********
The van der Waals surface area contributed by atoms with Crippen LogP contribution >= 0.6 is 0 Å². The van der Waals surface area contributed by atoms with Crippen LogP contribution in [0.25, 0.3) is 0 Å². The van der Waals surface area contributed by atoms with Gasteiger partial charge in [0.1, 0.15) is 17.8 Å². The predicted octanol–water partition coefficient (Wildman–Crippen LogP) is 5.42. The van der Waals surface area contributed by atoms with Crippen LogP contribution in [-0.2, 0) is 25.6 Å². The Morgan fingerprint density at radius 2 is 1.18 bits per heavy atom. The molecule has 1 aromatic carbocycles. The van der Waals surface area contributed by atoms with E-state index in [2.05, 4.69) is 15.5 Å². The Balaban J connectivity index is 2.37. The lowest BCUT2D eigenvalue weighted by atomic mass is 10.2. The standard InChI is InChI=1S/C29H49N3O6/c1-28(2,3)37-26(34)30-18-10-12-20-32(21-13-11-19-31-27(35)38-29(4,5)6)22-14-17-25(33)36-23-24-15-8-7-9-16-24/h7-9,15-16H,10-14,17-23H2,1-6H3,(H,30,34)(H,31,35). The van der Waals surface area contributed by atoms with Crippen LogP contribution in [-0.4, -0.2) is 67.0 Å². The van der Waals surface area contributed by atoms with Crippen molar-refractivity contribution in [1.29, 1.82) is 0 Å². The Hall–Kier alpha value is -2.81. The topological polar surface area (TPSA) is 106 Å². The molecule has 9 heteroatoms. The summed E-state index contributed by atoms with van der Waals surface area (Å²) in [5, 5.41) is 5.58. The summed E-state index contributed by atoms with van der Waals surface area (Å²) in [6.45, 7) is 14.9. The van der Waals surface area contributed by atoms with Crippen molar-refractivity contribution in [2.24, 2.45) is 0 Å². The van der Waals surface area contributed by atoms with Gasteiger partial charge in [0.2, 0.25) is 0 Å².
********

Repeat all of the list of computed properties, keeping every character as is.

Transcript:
The van der Waals surface area contributed by atoms with Crippen LogP contribution >= 0.6 is 0 Å². The van der Waals surface area contributed by atoms with Crippen LogP contribution in [0.25, 0.3) is 0 Å². The van der Waals surface area contributed by atoms with Gasteiger partial charge in [0.1, 0.15) is 17.8 Å². The predicted octanol–water partition coefficient (Wildman–Crippen LogP) is 5.42. The van der Waals surface area contributed by atoms with Crippen LogP contribution in [-0.2, 0) is 25.6 Å². The Morgan fingerprint density at radius 2 is 1.18 bits per heavy atom. The molecule has 1 aromatic carbocycles. The van der Waals surface area contributed by atoms with E-state index in [2.05, 4.69) is 15.5 Å². The Balaban J connectivity index is 2.37. The lowest BCUT2D eigenvalue weighted by atomic mass is 10.2. The standard InChI is InChI=1S/C29H49N3O6/c1-28(2,3)37-26(34)30-18-10-12-20-32(21-13-11-19-31-27(35)38-29(4,5)6)22-14-17-25(33)36-23-24-15-8-7-9-16-24/h7-9,15-16H,10-14,17-23H2,1-6H3,(H,30,34)(H,31,35). The van der Waals surface area contributed by atoms with Crippen LogP contribution in [-0.4, -0.2) is 67.0 Å². The van der Waals surface area contributed by atoms with Crippen molar-refractivity contribution in [1.29, 1.82) is 0 Å². The Hall–Kier alpha value is -2.81. The topological polar surface area (TPSA) is 106 Å². The molecule has 9 heteroatoms. The summed E-state index contributed by atoms with van der Waals surface area (Å²) in [5, 5.41) is 5.58. The summed E-state index contributed by atoms with van der Waals surface area (Å²) in [6.45, 7) is 14.9. The van der Waals surface area contributed by atoms with Crippen molar-refractivity contribution in [2.24, 2.45) is 0 Å². The van der Waals surface area contributed by atoms with Gasteiger partial charge in [0.2, 0.25) is 0 Å².